Branham, Sara Elizabeth (1888–1962)
Branham, Sara Elizabeth (1888–1962)
American bacteriologist and researcher in the field of public health who conducted pioneering work on meningitis. Born in 1888 in Oxford, Georgia; died in 1962; attended Wesleyan College, Macon, Georgia; University of Colorado, Ph.D., 1923; M.D., 1934.
Paralleling the work of Hattie Alexander , Sara Elizabeth Branham is known for her pioneering research on meningitis, a disease that attacks the membrane around the brain and spinal cord. Her success in demonstrating that sulfa drugs inhibit the activity of meningococcal bacteria helped pave the way to successful control of the often fatal disease.
Branham, a native of Georgia, studied biology at Wesleyan College, then taught in Atlanta before becoming an assistant in bacteriology at the University of Colorado, where she earned a Ph.D. in 1923. In the midst of studying for a medical degree, she accepted a position as a bacteriologist with the U.S. Public Health Service (now the National Institute of Health, or NIH) where she would remain for 30 years (with a brief leave in 1934 to complete her M.D.).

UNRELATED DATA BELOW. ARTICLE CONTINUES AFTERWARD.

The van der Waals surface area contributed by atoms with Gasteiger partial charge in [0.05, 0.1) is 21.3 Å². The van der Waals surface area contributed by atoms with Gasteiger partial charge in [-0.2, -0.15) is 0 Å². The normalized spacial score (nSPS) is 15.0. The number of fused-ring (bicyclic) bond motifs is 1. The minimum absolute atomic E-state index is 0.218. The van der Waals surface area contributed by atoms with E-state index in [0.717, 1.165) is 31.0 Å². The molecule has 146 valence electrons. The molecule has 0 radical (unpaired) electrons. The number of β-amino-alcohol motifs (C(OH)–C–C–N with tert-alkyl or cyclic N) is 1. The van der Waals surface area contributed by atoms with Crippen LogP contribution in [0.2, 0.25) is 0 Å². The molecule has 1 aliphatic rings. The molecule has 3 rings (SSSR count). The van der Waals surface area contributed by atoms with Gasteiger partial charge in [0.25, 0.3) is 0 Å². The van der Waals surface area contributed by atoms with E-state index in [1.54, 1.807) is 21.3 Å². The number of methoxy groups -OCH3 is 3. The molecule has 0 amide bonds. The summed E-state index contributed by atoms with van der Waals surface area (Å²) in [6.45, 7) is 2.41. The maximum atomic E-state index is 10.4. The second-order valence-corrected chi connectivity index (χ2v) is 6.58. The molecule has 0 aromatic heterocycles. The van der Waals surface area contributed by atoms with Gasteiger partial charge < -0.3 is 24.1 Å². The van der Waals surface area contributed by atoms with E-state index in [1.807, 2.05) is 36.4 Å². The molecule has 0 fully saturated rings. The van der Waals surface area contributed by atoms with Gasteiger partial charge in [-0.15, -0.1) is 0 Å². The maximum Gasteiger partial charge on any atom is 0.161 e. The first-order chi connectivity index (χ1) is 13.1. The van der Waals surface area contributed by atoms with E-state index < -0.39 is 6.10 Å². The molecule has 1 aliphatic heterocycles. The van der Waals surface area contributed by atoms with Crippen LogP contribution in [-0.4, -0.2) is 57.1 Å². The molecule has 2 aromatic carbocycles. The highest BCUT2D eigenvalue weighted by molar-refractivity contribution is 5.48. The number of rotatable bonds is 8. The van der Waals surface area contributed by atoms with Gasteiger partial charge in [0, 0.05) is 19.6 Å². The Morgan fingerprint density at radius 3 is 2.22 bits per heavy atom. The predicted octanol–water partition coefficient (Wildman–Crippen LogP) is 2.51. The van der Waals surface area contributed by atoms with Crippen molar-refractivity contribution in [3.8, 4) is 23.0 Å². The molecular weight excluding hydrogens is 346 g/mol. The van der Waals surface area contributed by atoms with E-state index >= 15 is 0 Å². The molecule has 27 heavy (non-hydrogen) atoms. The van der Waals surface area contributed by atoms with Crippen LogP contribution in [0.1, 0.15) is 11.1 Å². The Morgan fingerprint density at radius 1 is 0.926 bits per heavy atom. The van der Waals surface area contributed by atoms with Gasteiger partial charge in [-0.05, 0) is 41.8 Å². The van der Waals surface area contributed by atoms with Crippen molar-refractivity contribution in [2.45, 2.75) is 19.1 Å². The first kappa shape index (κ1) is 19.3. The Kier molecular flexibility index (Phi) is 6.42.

While there, she became involved with the meningitis epidemic of 1927. Although a anti-serum had been effective in controlling an earlier outbreak, it seemed ineffective against the new strain of bacteria, Neisseria meningitidis. Branham's battle against the disease was labor-intensive, due to the fragile nature of the meningococci cultures, which demanded subculturing every other day to keep the strain viable. She was successful in identifying several different strains of meningococci and in proving that the type and virulence of the meningococcus was as important a factor in the spread of the disease as the number of infected people in the population. By 1937, she had found sulfa drugs to be effective in treating the disease. When another epidemic threatened the United States in 1940, a new serum was in place. Sara Branham retired from NIH in 1958, when she was 70. In 1959, she was named Women of the Year by the American Medical Women's Association.
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